Autonomic neuropathy, another type, affects the nerves in your stomach and urinary tract. It may also affect the nerves in the pelvis, nerves that are directly connected to sexual stimulation. This explains the reduced sensitivity of the genital area that makes arousal difficult for a woman with diabetes.
Diabetes and infections
Vaginal infections, such as infections with yeasts, and urinary tract infections can interfere with a woman’s enjoyment of sexual intimacy.
Women with uncontrolled blood glucose often develop chronic yeast infections. This is because the vagina is a moist, warm place where yeasts can grow easily and adding in a big dose of sugar creates an ideal breeding ground for a microscopic fungus.
Yeast infections irritate the vaginal tissue so that it becomes raw and sore. This worsens if the infections keep coming back. The rawness, combined with a lack of lubrication, can make sexual intercourse extremely uncomfortable, even painful.
Women with diabetes are also more prone to urinary tract infections (UTIs) than healthy women. UTIs can have the same as yeast infections, with a burning sensation that can make sex very uncomfortable.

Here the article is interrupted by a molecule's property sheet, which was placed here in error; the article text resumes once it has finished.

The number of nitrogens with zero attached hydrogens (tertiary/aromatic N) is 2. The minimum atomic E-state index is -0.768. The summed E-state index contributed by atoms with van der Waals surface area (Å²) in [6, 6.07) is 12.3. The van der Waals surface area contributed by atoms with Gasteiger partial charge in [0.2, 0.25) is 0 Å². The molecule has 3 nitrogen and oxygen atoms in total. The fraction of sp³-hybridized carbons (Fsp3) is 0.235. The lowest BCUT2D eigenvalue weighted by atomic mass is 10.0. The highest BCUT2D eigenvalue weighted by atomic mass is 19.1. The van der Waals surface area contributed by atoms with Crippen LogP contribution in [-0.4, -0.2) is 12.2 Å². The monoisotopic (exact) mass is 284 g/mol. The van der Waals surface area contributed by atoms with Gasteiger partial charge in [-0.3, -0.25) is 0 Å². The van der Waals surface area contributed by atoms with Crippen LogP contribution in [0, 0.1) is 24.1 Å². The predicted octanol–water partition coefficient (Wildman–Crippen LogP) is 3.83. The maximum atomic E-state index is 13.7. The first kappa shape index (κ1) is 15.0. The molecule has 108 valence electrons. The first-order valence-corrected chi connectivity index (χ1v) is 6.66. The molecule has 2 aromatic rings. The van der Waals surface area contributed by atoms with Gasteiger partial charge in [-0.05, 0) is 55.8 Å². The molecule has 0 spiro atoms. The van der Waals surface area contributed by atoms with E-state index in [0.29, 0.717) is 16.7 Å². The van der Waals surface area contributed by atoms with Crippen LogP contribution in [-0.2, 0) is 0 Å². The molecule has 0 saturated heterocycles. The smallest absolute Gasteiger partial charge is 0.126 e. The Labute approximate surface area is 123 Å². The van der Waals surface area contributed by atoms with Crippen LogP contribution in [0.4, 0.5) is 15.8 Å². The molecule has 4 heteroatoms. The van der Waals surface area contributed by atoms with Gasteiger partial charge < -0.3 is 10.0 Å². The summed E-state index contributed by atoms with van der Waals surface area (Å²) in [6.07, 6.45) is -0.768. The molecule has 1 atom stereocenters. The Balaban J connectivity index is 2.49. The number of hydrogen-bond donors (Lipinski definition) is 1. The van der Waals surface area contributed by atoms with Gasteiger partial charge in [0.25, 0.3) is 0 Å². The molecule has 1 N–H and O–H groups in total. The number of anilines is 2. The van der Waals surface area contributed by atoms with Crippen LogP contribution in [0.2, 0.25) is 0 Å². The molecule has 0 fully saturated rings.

The chronic discomfort of these infections can cause a woman to avoid sex for long periods of time. But the longer a woman goes without sex, the more difficult it can be for her to begin once more.
Diabetes and female sexual complexity
For women, achieving sexual satisfaction is a complex issue, and not being able to enjoy sexual intercourse can have many causes, some of which will operate at the same time.
This makes it difficult to disentangle the effects of diabetes from other causes of female sexual dissatisfaction.
Sometimes female sexual problems can be clearly related to excess glucose in the blood. At other times the physical and emotional demands that diabetes places on a woman and on her efforts to cope with the disease can create stress that plays out in the bedroom.
Other factors can contribute to sexual dissatisfaction and suitable remedies are not always available.
For example, diabetes can cause women to become depressed and this can affect their sexual life. In addition, many of the medications prescribed for women who develop depression as a result of their diabetes can also affect their sex life.
As you can see, excess blood glucose can affect women’s sexual satisfaction in several ways. In any particular case, however, other causes of sexual dysfunction may be involved.
If you are a diabetic woman who is experiencing problems in the bedroom, the best thing you can do is to discuss the matter with your doctor, who is best placed to decide on the actual cause of a sexual problem and on an appropriate course of treatment.
In fact going to your doctor is vital, as problems in the bedroom could indicate that you are not managing to control your blood sugar properly.
One thought on “Diabetes, Women and Sex”
Hi Mr. Paul.k
you have given a valuable information to those who are Dieabitic and not enjoying sexual life.
Irequest all individual to gothrow it and utilise the information provided by Dr paul